I’d considered writing about this earlier, then figured that adding fuel to the speculative fire would only run contrary to my conviction. Lee Siegel sums up my own thoughts on the David Paterson affair today on the Daily Beast. Money quotes:
Conscientious and admirable as the Times’ reporting was, the paper’s investigation could not even determine one essential point: Whether the woman Johnson is accused of attacking was called by Paterson after the incident, or whether she called Paterson herself. In a case where wrongdoing turns on the possibility that Paterson tried to intimidate the woman into not pressing charges, who made the call is essential to know. But we don’t know.
Yet so intense is our need for an outrage-fix that we turned innuendo into the instrument of a massive high and drugged ourselves into certainty that Paterson had traduced his office in the most thrilling and intolerable way. And—voila! Paterson announces he’s terminating his campaign, and The New York Times has the scalp of a second consecutive New York governor hanging from its belt.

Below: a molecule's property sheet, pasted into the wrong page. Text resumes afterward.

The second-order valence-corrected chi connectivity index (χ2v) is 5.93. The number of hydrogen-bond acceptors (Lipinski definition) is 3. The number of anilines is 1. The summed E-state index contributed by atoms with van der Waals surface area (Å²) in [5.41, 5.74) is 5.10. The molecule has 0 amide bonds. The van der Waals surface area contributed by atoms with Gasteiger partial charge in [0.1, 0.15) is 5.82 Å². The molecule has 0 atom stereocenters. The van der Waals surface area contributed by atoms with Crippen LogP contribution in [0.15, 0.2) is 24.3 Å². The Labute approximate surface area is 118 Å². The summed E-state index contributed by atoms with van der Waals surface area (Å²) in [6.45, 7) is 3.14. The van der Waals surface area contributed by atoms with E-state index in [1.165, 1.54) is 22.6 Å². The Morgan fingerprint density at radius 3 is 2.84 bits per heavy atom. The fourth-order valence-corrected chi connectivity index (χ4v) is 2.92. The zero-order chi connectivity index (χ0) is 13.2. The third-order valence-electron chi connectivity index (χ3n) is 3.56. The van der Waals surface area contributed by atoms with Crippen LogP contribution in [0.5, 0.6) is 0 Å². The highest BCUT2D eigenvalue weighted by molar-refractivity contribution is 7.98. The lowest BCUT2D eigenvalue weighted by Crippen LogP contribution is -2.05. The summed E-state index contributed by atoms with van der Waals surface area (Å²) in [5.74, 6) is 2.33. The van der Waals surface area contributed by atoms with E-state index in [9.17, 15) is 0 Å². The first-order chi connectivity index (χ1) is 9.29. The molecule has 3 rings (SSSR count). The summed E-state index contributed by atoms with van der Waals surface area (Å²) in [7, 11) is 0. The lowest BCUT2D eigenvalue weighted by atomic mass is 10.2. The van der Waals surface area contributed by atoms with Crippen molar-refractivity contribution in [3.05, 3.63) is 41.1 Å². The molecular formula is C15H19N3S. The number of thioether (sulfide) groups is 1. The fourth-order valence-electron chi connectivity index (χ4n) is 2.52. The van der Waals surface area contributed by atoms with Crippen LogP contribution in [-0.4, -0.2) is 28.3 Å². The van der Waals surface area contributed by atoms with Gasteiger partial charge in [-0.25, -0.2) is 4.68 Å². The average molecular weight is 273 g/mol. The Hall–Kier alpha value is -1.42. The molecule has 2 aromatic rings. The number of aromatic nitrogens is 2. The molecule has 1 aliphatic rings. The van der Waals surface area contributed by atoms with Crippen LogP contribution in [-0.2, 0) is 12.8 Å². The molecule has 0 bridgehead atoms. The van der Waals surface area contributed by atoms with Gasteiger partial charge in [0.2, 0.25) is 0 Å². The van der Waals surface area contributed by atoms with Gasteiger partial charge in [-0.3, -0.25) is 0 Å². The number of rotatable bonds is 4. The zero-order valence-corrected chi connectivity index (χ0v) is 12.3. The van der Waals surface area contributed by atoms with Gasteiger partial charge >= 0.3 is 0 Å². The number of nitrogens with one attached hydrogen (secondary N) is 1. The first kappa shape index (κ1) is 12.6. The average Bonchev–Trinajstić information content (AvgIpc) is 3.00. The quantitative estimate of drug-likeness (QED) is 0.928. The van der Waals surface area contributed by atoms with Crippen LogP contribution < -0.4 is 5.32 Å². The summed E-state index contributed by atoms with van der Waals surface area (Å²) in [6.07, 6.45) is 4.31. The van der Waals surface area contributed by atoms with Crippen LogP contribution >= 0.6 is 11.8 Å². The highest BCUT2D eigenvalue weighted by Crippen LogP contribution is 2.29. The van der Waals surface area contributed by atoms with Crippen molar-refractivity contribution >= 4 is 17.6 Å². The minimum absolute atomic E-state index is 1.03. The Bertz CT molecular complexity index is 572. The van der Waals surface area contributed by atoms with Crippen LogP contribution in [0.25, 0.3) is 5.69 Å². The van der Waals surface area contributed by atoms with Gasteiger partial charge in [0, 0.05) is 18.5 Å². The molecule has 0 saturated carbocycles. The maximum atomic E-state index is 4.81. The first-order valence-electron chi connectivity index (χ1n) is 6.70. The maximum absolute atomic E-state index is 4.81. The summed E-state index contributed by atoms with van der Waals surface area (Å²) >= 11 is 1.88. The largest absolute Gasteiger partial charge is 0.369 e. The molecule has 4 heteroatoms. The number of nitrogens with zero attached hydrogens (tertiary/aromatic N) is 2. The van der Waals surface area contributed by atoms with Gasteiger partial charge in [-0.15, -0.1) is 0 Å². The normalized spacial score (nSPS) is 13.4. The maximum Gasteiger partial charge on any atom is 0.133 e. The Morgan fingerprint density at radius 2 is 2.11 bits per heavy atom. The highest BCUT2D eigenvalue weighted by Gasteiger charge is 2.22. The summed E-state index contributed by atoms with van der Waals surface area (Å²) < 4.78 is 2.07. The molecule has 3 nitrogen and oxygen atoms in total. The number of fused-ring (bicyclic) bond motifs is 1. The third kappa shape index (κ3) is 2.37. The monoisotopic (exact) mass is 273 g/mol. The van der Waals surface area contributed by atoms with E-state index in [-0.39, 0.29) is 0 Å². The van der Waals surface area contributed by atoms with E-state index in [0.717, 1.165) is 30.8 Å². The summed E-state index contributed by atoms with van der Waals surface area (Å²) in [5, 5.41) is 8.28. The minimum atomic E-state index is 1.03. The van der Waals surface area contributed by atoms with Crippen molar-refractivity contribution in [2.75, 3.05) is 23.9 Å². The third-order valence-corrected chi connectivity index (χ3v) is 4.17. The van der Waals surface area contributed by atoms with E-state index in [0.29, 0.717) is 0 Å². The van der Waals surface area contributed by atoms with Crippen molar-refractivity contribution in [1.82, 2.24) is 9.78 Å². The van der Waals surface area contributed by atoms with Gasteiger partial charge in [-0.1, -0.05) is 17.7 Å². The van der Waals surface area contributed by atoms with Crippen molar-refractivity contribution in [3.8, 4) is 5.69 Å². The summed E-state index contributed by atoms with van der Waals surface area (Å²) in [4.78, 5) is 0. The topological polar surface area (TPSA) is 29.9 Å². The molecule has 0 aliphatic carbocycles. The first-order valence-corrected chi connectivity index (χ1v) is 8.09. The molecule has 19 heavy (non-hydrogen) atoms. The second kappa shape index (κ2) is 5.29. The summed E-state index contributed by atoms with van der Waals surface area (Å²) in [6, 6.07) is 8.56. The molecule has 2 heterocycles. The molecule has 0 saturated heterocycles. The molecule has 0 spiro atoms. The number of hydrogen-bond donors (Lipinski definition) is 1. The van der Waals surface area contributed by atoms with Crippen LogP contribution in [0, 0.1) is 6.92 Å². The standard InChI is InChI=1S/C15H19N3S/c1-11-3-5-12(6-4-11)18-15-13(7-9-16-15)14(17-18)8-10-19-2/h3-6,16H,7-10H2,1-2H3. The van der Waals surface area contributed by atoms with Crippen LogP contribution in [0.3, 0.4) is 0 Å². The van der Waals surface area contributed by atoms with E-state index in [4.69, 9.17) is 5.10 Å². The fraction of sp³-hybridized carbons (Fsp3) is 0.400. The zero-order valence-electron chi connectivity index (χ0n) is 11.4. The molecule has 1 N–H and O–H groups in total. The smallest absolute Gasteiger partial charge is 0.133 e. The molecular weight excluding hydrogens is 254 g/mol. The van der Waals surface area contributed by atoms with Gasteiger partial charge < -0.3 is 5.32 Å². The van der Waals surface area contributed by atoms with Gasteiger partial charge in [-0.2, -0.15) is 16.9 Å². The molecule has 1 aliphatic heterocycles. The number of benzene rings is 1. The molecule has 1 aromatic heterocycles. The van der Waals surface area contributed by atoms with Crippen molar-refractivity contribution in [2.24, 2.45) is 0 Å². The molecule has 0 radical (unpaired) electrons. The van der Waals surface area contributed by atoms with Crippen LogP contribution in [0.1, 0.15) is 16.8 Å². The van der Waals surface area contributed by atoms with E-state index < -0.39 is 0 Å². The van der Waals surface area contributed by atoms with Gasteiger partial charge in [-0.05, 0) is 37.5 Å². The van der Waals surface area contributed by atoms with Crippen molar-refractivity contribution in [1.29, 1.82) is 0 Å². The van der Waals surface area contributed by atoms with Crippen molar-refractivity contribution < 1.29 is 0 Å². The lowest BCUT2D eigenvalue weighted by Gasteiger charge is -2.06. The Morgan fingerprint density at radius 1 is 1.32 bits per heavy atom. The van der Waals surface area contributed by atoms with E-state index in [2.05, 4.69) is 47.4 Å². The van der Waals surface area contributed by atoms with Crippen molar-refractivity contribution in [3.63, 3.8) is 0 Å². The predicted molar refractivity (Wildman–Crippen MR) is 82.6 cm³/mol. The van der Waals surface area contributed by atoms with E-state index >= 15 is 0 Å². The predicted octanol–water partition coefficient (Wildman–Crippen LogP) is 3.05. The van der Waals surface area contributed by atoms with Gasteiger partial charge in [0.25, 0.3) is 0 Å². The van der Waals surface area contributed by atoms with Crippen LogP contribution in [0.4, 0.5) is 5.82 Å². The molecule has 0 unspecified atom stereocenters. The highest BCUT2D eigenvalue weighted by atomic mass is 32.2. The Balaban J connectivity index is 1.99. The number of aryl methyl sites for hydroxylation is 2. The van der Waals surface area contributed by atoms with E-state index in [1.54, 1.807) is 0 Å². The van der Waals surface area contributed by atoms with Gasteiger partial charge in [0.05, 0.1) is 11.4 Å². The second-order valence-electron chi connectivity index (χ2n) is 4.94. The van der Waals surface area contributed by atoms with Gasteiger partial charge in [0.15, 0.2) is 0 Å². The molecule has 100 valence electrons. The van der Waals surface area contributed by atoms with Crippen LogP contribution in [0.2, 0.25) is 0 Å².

For weeks – it seems like years – now the Times has percolated anticipation as to what Paterson’s sin might be. Online outlets even claimed that the charges were so severe that Paterson had called the paper himself to strike some kind of a compromise (how this would ever work, once the mere existence of a transgression had become public knowledge, who knows). The paper managed all of this adroitly, first running a profile on Paterson’s driver-turned-confidante (my god, he doesn’t have a Master’s!) to yawns, and only gradually turning up the heat. Their restraint alone is admirable; it’s the kind of move that one would never expect to see in the 21st century information marketplace, where anyone wanting to sell papers (correction: online advertising space) would do well to lay out as much dirt as quickly as possible. But still, the entire exercise seems somewhat pointless. The Times hinted its way towards another gubernatorial resignation, but it wasn’t the quality of its information, or even the thoroughness of its reportage, that warranted any real mention. Really? It was the fragility of the public psyche and the gullibility of the newshounds who followed the paper’s forty-seven (okay, it was three) part installment. Such gamesmanship is to lower journalistic standards, not to raise them, but still, because of Paterson’s resignation, the Times is empowered to call it a win. Maybe it is. But not for us.